New terms are added to the commercial real estate vernacular on a near-daily basis. At the NAIOP Maryland Holiday Party, we asked several participants to provide their definition of the “hubquarters” concept.  Here are their answers, with the actual definition below.


“The headquarters of a particular company is placed in different hub locations.”
Elizabeth Allison, Leasing, Merritt Properties


“I think it is a place to put your hubby so he doesn’t get lost. Seriously though, I think it’s when a company keeps a small office presence and has other locations where people can work.”
Richie Blue, President, Blue & Obrecht Realty

“It refers to small offices leased by companies where an employee can leave their home and work at a different location close by.”
Abby Glassberg, Principal, NAI KLNB


“I believe it is a corridor, in which specific operators gather together. The area has different asset classes such as retail and office in close proximity to serve these uses.”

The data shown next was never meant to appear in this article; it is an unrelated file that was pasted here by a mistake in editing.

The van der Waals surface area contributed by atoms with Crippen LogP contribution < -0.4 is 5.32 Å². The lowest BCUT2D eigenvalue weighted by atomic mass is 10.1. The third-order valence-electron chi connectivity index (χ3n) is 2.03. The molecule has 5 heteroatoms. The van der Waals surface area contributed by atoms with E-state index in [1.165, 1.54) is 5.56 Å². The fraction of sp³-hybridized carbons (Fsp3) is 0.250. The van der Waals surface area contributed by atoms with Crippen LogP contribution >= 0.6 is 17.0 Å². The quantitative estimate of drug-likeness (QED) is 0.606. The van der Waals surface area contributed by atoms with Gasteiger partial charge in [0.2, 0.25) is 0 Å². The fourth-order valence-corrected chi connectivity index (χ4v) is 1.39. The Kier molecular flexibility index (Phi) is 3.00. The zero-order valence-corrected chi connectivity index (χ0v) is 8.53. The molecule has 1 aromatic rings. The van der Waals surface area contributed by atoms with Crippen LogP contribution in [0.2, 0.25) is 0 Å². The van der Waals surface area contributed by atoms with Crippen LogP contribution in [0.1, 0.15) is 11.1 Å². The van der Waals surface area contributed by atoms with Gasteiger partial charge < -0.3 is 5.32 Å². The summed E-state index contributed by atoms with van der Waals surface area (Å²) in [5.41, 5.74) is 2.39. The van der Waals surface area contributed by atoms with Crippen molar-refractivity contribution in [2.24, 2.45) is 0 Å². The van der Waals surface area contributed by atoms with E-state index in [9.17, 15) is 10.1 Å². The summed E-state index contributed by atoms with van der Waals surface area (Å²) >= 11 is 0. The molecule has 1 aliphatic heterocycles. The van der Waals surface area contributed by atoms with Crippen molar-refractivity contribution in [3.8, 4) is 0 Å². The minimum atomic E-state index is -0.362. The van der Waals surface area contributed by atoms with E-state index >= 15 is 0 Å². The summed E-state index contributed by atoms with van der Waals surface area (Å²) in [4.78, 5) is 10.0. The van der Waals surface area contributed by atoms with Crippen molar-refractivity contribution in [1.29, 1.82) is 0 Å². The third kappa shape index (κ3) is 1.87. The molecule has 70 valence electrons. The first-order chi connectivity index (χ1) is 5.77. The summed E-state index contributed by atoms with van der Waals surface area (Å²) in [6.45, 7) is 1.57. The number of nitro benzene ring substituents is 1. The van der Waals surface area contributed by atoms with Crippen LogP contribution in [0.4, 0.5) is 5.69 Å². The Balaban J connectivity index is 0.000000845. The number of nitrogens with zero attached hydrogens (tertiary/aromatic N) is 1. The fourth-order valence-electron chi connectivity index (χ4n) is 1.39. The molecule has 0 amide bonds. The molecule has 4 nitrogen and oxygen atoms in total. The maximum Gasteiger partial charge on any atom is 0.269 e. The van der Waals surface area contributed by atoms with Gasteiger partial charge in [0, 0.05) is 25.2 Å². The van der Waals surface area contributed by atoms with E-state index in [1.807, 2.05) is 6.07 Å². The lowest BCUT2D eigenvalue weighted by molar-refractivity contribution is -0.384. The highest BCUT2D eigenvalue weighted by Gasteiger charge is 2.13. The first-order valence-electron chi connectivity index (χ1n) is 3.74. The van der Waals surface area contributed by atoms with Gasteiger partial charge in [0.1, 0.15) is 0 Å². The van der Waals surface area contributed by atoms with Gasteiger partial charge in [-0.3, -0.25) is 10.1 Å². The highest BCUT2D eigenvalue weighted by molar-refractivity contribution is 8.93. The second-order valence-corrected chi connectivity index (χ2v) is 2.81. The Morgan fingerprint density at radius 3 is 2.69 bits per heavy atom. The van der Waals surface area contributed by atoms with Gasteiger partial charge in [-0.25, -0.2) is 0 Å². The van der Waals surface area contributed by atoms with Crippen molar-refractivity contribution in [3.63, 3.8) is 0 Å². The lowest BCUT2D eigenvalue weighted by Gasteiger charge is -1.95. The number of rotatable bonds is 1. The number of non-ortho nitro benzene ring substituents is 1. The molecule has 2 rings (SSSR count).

Tim Harrington, Retail Specialist, MacKenzie Commercial Real Estate Services

“That certainly is a new one. My guess is that it is a hub of spec suites that are ready-to-go for tenant end-users in short turnaround time and featuring flexible terms.”
Brent Mangum, Vice President of Office Leasing, David S. Brown Enterprises


“Something in a CBD or town center area where there is a cluster of mixed-use projects.”
Chris Smith, President, TriAlliance Commercial Real Estate Services


Hubquarters definition: Operating half-empty headquarters is not profitable, so companies are now configuring a network of smaller locations that facilitate collaboration and independent work. They typically consist of a cluster of smaller offices in remote locations including employees’ homes. Key management personnel are present in these spaces on a rotating basis. The concept is particularly gaining popularity in the high-technology industry.